Perspective (i.e. pinhole) projection is an idealized mathematical model of the behaviour of real cameras. How good is this model? -- There are two aspects to this: extrinsic and intrinsic.
Light entering a camera has to pass through a complex lens system. However, lenses are designed to mimic point-like elements (pinholes), and in any case the camera and lens is usually negligibly small compared to the viewed region. Hence, in most practical situations the camera is ``effectively point-like'' and rather accurately satisfies the extrinsic perspective assumptions: (i) for each pixel, the set of 3D points projecting to the pixel (i.e. whose possibly-blurred images are centered on the pixel) is a straight line in 3D space; and (ii) all of the lines meet at a single 3D point (the optical center).
On the other hand, practical lens systems are nonlinear and can easily introduce significant distortions in the intrinsic perspective mapping from external optical rays to internal pixel coordinates. This sort of distortion can be corrected by a nonlinear deformation of the image-plane coordinates.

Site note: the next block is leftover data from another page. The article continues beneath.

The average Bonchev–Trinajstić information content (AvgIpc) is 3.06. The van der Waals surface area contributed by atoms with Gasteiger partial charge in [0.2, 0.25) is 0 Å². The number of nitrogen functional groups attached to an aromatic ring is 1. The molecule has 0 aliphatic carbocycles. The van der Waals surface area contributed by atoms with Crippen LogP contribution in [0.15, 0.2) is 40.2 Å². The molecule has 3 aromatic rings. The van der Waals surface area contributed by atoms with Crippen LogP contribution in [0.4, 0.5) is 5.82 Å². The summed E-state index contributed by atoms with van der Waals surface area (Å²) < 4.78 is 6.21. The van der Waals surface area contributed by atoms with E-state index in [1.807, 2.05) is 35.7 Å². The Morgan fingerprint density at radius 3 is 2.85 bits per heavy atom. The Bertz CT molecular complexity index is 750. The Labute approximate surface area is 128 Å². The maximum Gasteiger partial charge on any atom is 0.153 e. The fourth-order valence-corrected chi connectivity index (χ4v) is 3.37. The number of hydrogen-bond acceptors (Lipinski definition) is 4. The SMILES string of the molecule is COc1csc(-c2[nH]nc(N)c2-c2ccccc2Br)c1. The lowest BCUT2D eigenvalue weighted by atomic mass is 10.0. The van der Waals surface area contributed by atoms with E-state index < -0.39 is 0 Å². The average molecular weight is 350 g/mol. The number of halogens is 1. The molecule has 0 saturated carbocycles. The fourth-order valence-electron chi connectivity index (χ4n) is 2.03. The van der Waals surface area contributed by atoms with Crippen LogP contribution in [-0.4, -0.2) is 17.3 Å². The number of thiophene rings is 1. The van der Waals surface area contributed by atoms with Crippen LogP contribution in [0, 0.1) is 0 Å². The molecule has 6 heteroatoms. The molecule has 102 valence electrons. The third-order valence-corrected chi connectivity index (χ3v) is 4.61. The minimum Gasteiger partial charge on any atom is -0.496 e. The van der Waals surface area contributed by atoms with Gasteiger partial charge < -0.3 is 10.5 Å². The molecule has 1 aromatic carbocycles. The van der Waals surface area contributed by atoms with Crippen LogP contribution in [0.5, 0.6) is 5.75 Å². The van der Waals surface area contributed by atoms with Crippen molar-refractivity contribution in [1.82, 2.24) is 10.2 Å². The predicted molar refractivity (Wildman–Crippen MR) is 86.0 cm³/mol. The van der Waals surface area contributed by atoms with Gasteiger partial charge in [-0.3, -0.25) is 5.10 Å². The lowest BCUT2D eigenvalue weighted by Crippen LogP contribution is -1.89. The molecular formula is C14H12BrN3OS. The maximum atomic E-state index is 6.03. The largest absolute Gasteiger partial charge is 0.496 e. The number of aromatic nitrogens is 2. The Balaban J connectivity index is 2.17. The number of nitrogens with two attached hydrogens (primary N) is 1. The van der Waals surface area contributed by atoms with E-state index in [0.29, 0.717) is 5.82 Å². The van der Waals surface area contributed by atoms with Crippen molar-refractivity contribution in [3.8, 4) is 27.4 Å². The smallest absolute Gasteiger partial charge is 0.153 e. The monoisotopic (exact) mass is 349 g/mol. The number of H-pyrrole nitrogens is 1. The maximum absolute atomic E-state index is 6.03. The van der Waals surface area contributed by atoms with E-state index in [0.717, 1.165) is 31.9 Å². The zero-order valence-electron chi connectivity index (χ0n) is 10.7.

There are several ways to do this. One method, well known in the
photogrammetry and vision communities, is to explicitly model the
radial and decentering distortion (see ): if the
center of the image is
(u0, v0), the new coordinates (x',
y') of the corrected point are given by
A more general method that does not require knowledge of the principal point and makes no assumptions about the symmetry of the distortion is based on a fundamental result in projective geometry:
Theorem: In real projective geometry, a mapping is projective if and only if it maps lines onto either lines or points.
Hence, to correct for distortion, all we need to do is to observe
straight lines in the world and deform the image to make their images
straight. Experiments described in  show accuracies of
of the image for standard off-the-shelf CCD
cameras. Figure 1.4 illustrates the process: line
intersections are accurately detected in the image, four of them are
selected to define a projective basis for the plane, and the others
are re-expressed in this frame and perturbed so that they are
accurately aligned. The resulting distortion corrections are then
interpolated across the whole image.